An article written by Agence France Press June 12 and distributed to publications around the world states that “lockdowns undoubtedly prevented large numbers of deaths from the new coronavirus, [yet] the repercussions of the pandemic response are expected to blight economies and health systems long after restrictions are lifted. So how can we quantify the costs and benefits of one of the largest public health interventions ever?”
Sarah Burgard, faculty by courtesy at the Ford School, says in the article, “This is a very difficult calculation to make.”
Burgard said in the end it may prove difficult to untangle how many deaths were caused by Covid-19 and how many by “the chaos and fallout” of the crisis.
“I don’t have a lot of faith that we are going to be able to come up with a very clear number,” she said.
Even if a figure is reached, decisions over its implications would be “heavily political and ethically complex.”
For the full article, as published in Courthouse News Service, click here.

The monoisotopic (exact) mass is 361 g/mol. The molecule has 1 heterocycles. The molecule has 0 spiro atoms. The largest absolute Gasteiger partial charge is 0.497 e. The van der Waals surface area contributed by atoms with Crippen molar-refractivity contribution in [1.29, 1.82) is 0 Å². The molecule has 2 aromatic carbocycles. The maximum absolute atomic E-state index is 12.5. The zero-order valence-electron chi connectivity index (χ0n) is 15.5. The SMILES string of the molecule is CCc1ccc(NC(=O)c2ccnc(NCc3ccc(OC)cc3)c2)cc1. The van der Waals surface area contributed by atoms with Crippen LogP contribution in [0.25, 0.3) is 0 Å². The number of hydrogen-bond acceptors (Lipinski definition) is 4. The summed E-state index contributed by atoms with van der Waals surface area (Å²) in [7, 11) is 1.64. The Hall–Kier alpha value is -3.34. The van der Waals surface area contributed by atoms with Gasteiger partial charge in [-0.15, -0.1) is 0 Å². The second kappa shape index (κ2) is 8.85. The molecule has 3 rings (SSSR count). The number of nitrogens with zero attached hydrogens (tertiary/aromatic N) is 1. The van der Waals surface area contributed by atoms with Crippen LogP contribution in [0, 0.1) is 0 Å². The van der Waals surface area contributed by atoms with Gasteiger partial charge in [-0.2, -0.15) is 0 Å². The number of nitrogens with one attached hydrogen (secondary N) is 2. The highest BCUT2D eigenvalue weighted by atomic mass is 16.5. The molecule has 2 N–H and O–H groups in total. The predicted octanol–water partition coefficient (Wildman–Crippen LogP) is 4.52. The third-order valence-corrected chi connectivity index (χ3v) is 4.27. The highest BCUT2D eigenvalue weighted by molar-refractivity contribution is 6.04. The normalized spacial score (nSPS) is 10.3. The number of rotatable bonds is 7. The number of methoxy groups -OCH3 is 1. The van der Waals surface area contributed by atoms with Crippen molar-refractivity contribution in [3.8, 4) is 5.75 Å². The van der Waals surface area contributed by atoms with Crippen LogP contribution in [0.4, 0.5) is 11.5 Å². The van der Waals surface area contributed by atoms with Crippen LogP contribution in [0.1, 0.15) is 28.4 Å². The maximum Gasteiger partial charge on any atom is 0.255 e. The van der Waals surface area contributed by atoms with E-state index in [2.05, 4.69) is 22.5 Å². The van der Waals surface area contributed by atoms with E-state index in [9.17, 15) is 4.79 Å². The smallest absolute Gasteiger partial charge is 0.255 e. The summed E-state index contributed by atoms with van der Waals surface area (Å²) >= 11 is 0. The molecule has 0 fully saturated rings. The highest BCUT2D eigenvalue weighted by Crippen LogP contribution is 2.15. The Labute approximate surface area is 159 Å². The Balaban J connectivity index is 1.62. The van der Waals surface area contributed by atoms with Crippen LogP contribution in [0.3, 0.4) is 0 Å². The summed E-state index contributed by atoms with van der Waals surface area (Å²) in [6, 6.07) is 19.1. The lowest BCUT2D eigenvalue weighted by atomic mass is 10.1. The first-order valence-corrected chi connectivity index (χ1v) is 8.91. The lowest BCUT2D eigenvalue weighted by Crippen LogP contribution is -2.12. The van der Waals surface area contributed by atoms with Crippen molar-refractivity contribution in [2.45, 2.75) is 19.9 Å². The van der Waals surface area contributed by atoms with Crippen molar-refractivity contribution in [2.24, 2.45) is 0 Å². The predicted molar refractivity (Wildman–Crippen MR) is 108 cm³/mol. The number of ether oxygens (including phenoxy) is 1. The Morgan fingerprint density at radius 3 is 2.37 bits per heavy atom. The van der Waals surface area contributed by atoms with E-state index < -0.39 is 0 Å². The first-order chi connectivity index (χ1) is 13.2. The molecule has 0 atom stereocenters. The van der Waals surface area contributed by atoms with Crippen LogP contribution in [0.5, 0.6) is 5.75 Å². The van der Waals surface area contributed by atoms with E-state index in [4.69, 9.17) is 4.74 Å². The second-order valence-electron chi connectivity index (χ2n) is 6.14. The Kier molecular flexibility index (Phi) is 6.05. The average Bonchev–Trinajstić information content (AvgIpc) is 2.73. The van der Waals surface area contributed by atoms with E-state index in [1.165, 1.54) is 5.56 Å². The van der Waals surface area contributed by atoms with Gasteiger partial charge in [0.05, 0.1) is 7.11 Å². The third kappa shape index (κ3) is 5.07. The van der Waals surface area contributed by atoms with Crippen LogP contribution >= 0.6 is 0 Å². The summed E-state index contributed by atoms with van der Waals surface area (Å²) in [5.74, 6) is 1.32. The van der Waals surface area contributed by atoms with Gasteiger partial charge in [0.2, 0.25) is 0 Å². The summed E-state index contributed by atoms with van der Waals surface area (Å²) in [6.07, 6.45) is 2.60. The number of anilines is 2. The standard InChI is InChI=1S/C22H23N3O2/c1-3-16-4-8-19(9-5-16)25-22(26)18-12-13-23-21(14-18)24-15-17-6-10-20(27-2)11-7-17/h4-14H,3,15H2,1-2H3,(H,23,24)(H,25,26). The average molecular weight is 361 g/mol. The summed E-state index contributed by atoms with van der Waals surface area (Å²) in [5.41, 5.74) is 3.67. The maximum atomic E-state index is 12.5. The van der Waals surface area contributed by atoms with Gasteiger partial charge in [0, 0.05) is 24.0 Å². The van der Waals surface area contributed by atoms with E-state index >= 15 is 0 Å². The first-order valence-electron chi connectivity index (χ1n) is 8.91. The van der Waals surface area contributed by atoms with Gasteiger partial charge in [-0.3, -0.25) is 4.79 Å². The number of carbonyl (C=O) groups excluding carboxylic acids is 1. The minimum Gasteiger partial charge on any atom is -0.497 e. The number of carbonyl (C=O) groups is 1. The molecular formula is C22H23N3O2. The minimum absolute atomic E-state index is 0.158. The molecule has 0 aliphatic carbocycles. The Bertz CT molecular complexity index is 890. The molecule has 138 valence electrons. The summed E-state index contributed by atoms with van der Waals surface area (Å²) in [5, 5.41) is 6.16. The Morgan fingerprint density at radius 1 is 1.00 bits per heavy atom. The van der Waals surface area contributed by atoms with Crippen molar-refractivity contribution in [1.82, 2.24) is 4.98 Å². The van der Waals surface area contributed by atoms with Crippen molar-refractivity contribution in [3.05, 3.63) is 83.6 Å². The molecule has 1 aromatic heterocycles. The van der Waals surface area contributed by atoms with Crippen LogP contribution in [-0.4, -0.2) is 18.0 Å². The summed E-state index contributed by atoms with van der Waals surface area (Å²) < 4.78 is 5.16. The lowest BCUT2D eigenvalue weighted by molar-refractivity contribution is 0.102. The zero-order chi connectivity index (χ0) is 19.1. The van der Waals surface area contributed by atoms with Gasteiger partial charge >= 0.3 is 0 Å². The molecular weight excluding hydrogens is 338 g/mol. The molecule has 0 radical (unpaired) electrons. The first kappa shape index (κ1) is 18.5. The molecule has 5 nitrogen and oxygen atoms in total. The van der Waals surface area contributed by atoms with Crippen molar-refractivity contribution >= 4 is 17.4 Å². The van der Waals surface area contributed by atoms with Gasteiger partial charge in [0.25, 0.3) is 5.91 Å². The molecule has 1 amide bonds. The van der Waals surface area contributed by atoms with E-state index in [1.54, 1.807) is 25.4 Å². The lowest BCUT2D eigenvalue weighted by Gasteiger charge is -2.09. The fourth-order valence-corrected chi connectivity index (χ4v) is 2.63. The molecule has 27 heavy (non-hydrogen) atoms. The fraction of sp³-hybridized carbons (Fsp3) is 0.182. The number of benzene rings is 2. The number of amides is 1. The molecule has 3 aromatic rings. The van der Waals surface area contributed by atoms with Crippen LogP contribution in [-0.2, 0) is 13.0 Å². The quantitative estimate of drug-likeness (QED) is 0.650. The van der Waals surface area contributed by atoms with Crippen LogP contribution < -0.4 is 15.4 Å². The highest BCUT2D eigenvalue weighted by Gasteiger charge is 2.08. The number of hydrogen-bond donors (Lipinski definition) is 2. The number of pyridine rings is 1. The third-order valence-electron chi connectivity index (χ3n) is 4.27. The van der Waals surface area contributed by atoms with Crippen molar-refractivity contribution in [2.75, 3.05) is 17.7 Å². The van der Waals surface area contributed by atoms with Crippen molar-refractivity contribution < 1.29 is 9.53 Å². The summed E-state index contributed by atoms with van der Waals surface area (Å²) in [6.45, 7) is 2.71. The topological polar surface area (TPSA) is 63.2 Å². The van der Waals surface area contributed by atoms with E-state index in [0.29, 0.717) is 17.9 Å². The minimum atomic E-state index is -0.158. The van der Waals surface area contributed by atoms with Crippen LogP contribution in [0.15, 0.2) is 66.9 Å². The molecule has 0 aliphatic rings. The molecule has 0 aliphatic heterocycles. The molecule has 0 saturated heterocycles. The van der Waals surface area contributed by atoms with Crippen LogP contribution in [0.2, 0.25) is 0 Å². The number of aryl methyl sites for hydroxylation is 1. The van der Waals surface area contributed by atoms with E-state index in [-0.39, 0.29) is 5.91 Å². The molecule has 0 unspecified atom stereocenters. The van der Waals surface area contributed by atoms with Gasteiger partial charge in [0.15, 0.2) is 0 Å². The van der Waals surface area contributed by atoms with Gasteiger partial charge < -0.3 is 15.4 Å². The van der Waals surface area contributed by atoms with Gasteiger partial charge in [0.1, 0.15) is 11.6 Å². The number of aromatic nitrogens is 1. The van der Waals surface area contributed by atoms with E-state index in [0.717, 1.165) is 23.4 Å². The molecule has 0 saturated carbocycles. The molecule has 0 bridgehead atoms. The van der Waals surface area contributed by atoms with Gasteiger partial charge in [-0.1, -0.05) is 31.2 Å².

Sarah Burgard is an associate professor and Director of Graduate Studies at the University of Michigan Department of Sociology, an associate professor of epidemiology, and a professor of public policy at the Ford School. Her research focuses on the way systems of stratification and inequality impact the health of people and populations. Much of her work focuses on socioeconomic, gender, and racial/ethnic disparities in working lives and the relationships between working careers and health. She studies mental and physical health, as well as health behaviors, with a particular interest in sleep. In related work, she has studied the impact of recessions on well-being. Dr. Burgard also studies adult and child health in Brazil. She holds an MS in epidemiology and PhD in sociology from the University of California at Los Angeles.